The Merchant of Venice is a play that I have previously read in High School, but feel like I never thoroughly understood everything. Still, I do not completely understand all of the language that Shakespeare uses. I feel like I understand all the “pokes” at religion more than I did in the past. In just one act, Shakespeare works to show the reader that there is a huge conflict between Antonio and his friends and Shylock. As previously stated by Aimee, I found myself feeling bad for Shylock, even though he is the said “antagonist” of the play.
“…You call me misbeliever, cut-throat, dog,
And spit upon my Jewish gabardine,
And all for use of that which is mine own.
Well then, it appears you need my help.” (Lines 107-109)
In this passage Shylock appears to be showing control over the situation. He now has the power to say “no” to an enemy in need of help. Like Antonio says, “But rather lend it to thine enemy…” (130) so that if the money is not repaid in full Shylock can pose consequences on Antonio. Had it been a friend, it would have been harder to threaten them with negative consequences.
As far as Portia is concerned, I feel that because she finds flaws in all the suitors that are in the “running” to become her husband, she should choose the person that she wants. Yes, she feels it is her duty to do as her father “willed.” I don’t understand the relevance of picking the right casket in this segment either. What is the meaning behind the caskets? What does it mean if one chooses one and not the other? I guess I really do not understand what them picking these certain caskets means for Portia. Is it what is more important to them? But still how does she rate them? So many questions that I guess will be answered later in the play. I do feel that Bassanio has a shot with her when she says, “I remember him well, and I remember him worthy of thy praise.” (100)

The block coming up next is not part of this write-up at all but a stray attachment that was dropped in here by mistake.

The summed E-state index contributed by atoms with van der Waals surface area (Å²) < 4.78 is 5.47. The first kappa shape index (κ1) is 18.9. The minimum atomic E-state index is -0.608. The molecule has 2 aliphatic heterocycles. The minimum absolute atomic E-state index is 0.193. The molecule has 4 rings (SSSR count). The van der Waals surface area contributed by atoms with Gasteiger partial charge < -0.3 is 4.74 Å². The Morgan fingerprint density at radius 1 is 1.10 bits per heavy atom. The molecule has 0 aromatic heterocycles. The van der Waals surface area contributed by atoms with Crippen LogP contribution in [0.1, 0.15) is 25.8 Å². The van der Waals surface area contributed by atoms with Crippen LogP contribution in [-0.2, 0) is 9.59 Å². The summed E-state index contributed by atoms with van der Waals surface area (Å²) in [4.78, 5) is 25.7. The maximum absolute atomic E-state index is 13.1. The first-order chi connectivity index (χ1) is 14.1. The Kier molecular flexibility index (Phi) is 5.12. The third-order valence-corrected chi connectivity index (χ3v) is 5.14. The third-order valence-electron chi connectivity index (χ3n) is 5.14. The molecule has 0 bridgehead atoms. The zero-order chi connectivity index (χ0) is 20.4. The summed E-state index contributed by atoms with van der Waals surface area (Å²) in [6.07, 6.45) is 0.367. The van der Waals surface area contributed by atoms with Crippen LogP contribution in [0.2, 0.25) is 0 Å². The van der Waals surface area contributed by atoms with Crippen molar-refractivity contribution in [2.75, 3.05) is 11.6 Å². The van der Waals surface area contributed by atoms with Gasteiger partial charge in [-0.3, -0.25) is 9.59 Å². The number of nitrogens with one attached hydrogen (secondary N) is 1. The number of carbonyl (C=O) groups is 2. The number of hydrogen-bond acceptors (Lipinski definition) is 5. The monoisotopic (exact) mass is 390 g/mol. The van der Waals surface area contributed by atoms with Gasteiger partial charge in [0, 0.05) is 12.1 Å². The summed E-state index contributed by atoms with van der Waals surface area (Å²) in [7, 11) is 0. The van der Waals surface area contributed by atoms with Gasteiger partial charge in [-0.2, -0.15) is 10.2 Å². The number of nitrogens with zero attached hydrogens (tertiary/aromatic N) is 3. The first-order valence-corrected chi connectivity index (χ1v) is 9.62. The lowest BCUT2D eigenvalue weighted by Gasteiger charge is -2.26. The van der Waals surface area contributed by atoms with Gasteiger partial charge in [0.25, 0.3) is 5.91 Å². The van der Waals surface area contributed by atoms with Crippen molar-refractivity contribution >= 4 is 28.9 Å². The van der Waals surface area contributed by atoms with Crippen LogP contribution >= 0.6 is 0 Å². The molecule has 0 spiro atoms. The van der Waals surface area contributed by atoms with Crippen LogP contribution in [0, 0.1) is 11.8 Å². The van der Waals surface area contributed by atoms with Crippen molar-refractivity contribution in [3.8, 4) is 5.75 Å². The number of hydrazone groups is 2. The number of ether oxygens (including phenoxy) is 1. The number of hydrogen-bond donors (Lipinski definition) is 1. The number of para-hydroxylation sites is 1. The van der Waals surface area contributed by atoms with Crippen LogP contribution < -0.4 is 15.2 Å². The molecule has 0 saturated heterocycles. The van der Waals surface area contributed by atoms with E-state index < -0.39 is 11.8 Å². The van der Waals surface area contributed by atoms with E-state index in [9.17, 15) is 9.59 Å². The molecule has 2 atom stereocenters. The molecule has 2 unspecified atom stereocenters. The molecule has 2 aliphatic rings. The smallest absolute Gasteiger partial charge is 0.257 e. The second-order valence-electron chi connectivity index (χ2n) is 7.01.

Another subject that interested me was the friendship that Antonio and Bassanio share. Obviously Bassanio takes many loans from Antonio and fails to pay him back and still Antonio is willing to take a loan and risk losing “a pound of flesh” for him. I’m assuming that Bassanio does not take the loan out himself because he knows it will take longer for him to repay than Antonio, considering Antonio has many “commodities” on ships. I find it funny though that Shylock loans him the money even though he does not agree with the way Antonio lends his money.
“How like a fawning publician he looks.
I hate him for he is a Christian;
But more, for that in low simplicity
He lends out money gratis, and brings down
The rate of usance here with us in Venice.” (Lines 36-40).
It’s almost as if he is betting on the fact that he will gain this “pound of flesh” if the debt is not paid. Almost hoping that he cannot pay his debt. Previously stated in the blog, I also feel that Shylock’s current greedy behavior is a result of the negative treatment that he has been dealt. Therefore, there is a bigger hatred between the two religions and classes.